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Date of Award


Document Type

Master's Thesis

Degree Name

Master of Science in Mechanical Engineering (MS)

College, School or Department Name

Department of Mechanical Engineering-Engineering Mechanics

First Advisor

Jeffrey D Naber


There is a need by engine manufactures for computationally efficient and accurate predictive combustion modeling tools for integration in engine simulation software for the assessment of combustion system hardware designs and early development of engine calibrations.

This thesis discusses the process for the development and validation of a combustion modeling tool for Gasoline Direct Injected Spark Ignited Engine with variable valve timing, lift and duration valvetrain hardware from experimental data. Data was correlated and regressed from accepted methods for calculating the turbulent flow and flame propagation characteristics for an internal combustion engine.

A non-linear regression modeling method was utilized to develop a combustion model to determine the fuel mass burn rate at multiple points during the combustion process. The computational fluid dynamic software Converge ©, was used to simulate and correlate the 3-D combustion system, port and piston geometry to the turbulent flow development within the cylinder to properly predict the experimental data turbulent flow parameters through the intake, compression and expansion processes. The engine simulation software GT-Power © is then used to determine the 1-D flow characteristics of the engine hardware being tested to correlate the regressed combustion modeling tool to experimental data to determine accuracy.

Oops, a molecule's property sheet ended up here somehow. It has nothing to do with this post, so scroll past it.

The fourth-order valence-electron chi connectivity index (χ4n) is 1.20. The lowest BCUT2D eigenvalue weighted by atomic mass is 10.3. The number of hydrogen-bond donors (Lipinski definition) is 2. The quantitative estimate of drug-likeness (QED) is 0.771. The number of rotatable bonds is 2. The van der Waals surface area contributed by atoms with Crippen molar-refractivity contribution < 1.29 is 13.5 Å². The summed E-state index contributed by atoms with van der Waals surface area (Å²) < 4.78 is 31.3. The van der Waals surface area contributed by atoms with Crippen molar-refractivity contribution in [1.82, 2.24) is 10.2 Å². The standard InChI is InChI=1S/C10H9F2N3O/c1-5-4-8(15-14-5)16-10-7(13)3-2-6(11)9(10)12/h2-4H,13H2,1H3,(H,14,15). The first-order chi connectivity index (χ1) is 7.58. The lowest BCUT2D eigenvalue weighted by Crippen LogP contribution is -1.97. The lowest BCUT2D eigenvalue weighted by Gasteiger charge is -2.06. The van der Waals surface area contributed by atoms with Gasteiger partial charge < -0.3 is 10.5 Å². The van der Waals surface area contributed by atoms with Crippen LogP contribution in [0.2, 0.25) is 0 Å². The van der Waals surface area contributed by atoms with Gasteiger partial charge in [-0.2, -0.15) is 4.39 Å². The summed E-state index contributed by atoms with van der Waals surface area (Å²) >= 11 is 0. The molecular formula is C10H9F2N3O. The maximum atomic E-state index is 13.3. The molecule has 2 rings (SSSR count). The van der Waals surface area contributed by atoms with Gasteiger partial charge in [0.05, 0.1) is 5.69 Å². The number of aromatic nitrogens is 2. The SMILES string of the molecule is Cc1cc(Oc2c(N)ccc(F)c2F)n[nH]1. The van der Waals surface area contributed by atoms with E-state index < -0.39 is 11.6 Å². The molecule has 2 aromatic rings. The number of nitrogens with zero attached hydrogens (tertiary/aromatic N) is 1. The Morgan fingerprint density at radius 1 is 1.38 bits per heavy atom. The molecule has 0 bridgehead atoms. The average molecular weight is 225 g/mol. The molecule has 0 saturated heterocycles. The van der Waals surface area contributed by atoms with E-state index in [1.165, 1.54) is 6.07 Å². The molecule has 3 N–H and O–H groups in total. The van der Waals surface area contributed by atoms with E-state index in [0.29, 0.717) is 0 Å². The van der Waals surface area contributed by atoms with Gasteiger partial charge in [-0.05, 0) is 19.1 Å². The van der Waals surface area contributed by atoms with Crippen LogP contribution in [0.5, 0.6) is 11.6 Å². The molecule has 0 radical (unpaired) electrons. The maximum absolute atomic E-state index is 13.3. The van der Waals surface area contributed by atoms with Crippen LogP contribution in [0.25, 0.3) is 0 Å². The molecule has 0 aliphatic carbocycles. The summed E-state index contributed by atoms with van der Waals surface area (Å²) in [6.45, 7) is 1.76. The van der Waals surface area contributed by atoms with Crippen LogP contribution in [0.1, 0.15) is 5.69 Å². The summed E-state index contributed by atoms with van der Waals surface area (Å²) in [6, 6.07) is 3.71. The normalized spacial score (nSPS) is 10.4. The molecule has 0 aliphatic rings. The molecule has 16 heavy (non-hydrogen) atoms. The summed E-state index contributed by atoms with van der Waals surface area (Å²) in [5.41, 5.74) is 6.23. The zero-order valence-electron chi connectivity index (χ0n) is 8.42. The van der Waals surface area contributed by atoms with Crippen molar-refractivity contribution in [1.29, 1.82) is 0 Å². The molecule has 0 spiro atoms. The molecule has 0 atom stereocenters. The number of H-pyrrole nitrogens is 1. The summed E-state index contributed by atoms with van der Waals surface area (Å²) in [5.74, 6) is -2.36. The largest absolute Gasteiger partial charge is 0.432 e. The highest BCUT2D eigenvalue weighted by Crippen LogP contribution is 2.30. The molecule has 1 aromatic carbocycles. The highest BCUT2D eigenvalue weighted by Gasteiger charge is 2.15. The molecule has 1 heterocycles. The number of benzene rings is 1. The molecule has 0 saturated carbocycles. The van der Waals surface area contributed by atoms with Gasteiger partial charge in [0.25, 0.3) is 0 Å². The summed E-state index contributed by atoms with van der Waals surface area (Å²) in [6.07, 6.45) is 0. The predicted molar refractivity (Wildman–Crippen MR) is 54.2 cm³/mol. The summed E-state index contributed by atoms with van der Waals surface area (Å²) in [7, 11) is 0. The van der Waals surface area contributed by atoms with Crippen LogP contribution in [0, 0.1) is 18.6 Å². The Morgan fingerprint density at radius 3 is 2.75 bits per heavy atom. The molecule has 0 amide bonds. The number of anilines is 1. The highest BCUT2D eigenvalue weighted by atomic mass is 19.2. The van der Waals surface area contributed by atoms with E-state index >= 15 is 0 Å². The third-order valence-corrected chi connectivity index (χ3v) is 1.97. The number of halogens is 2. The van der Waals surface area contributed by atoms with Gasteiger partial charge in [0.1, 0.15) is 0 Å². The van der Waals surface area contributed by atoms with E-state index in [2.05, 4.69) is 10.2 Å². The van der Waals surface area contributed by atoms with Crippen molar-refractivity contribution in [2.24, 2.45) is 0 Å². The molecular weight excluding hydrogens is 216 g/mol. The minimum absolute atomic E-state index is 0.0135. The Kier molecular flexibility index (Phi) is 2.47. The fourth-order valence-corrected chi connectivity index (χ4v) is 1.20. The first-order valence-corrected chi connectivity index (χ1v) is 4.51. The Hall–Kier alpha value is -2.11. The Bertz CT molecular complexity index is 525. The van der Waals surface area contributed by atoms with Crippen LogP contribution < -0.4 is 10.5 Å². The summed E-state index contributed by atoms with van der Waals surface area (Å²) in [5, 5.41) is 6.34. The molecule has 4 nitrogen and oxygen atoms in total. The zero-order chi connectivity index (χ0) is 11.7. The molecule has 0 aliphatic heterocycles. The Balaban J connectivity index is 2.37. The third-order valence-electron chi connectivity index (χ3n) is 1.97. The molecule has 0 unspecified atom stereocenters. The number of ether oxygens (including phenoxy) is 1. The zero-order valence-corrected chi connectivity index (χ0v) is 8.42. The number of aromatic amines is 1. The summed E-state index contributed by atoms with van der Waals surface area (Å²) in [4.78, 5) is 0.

The results of the combustion modeling tool show accurate trends capturing the combustion sensitivities to turbulent flow, thermodynamic and internal residual effects with changes in intake and exhaust valve timing, lift and duration.